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6 Ways to Pay off your Credit Card Debt

Credit card debt can be never ending! When you are in a tight spot or struggling to cover your everyday expenses, a credit card seems like a gift from above. Can’t afford your power bill? You can with a credit card. Can’t afford petrol to get to work? You can with a credit card! Need a new washing machine but won’t get paid for another week? Put it on the credit card!

The problem with all of these situations is that credit cards lull you into a false sense of security. The sad and stressful truth is, if you can’t afford to pay your power bill now, you are really going to struggle to pay it in a few weeks time after it has gained 18.4% interest. But once you start using and relying on your credit card, it becomes near impossible to stop using it, especially if you are in debt. Because the more you try to pay it off, the less money you have for other things, the more interest it accumulates and the more you need to use it, because you are strapped for cash after trying to pay it off. See what I mean, it’s never ending.

But you already knew that! And that’s why you are here. The good news is, there are ways you can pay off your credit card. And in this article I have listed 5 or the more achievable and practice ways this can be done. But before I launch into the details, I want to let you know they all have one thing in common – you simply must stop using your credit card.

If you’re stuck in the never ending debt cycle, it might seem impossible, especially considering it might be the only way you can afford your bills and expenses. But you need to break that cycle if you are going to pay your way out of it and the first step is to go credit card cold turkey. Also, if I can get a little harsh on your for a moment, if you can’t afford to repay your credit card you shouldn’t be using it. If you are worried about emergencies or being able to afford your bills, you could investigate government schemes and initiatives offered in your State or Territory. You might be eligible for a No Interest Loan Scheme (NILS) to cover an emergency, a rental bond loan or a number of other schemes. For more information on the options available to you, call 1800 007 007 to talk to a financial counsellor for free.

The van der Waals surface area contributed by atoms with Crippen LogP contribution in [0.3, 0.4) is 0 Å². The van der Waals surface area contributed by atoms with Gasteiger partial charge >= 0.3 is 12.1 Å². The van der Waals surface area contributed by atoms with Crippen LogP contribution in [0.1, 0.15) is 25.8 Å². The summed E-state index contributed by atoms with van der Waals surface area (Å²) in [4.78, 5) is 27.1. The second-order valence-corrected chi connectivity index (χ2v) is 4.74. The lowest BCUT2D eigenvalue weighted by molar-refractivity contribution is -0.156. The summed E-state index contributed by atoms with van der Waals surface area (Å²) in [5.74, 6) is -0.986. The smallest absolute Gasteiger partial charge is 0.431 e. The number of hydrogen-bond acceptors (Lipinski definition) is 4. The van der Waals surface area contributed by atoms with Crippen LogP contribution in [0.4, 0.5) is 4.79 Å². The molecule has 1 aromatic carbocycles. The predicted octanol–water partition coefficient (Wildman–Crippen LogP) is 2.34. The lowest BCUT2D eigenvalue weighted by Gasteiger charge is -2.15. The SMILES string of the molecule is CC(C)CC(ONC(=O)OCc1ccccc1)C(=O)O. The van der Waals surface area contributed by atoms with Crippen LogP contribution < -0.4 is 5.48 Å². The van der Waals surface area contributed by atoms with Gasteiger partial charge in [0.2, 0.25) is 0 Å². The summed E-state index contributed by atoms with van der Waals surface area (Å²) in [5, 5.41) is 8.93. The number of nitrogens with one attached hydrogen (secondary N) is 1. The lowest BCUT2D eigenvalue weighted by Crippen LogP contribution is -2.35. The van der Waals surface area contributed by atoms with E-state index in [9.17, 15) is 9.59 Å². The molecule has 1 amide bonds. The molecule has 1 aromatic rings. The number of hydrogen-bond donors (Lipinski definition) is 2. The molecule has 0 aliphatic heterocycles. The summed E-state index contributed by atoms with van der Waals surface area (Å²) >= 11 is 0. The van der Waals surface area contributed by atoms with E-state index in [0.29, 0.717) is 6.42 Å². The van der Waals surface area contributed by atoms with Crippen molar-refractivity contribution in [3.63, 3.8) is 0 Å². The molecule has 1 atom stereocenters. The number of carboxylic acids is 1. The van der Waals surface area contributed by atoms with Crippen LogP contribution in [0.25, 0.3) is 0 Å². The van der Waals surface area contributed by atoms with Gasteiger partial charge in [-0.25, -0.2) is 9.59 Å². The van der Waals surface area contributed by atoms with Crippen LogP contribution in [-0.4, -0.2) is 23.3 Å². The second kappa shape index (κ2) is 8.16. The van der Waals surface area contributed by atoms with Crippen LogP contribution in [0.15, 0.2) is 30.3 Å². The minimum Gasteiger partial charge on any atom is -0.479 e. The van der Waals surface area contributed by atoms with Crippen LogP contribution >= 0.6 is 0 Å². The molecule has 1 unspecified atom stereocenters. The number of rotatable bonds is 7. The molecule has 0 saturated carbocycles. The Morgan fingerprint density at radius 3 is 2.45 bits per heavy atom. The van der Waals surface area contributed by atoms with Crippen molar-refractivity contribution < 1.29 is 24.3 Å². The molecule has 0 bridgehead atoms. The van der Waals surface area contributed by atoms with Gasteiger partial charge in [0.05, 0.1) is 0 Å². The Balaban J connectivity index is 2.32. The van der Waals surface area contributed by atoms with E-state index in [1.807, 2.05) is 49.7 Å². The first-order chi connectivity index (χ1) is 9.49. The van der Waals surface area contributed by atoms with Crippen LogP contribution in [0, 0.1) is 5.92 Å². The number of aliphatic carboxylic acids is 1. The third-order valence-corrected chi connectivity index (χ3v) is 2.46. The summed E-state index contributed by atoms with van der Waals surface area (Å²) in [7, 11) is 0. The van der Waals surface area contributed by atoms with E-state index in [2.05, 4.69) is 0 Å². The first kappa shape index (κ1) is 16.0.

By not using your card, you know the exact balance you have to repay. From here, you have 6 options to pay off your credit card debt.

  1. Commit to repaying more than the minimum repayments each week
  2. Consolidate your debt by transferring the balance to a 0% interest card
  3. Consolidate your debt with a debt consolidation loan
  4. Consolidate your debt by refinancing your mortgage
  5. Apply for a Hardship Arrangement
  6. Entering into a Part 9 Debt Agreement

1. Repay your Credit Card Debt

I’m not going to lie, this method can take a long time, it will be difficult and it requires a lot of commitment. In order to pay down your credit card debt as it is, you need to work out a budget. If you don’t make sure all your regular expenses are covered, you will end up needing quick cash and resort to using your credit card again. So it is crucial to know how much money you can afford to put on your credit cards without leaving yourself short.

Write a list of all your debts, how much they are and when they are due. Then figure out how much you need to put away each week in order to be able to pay these bills and expenses when they are due. For a more detailed explanation of working out your budget, read out article: How to Budget: A Step By Step Guide. Once you have gone through this process, you will know how much money you have left over to put towards your credit cards. It could be $10 a week, it could be $50 a week, just remember anything is better than nothing. If you have worked up a budget only to find you don’t have any money left over to pay off your debts, you might need to consider a Part 9 Debt Agreement.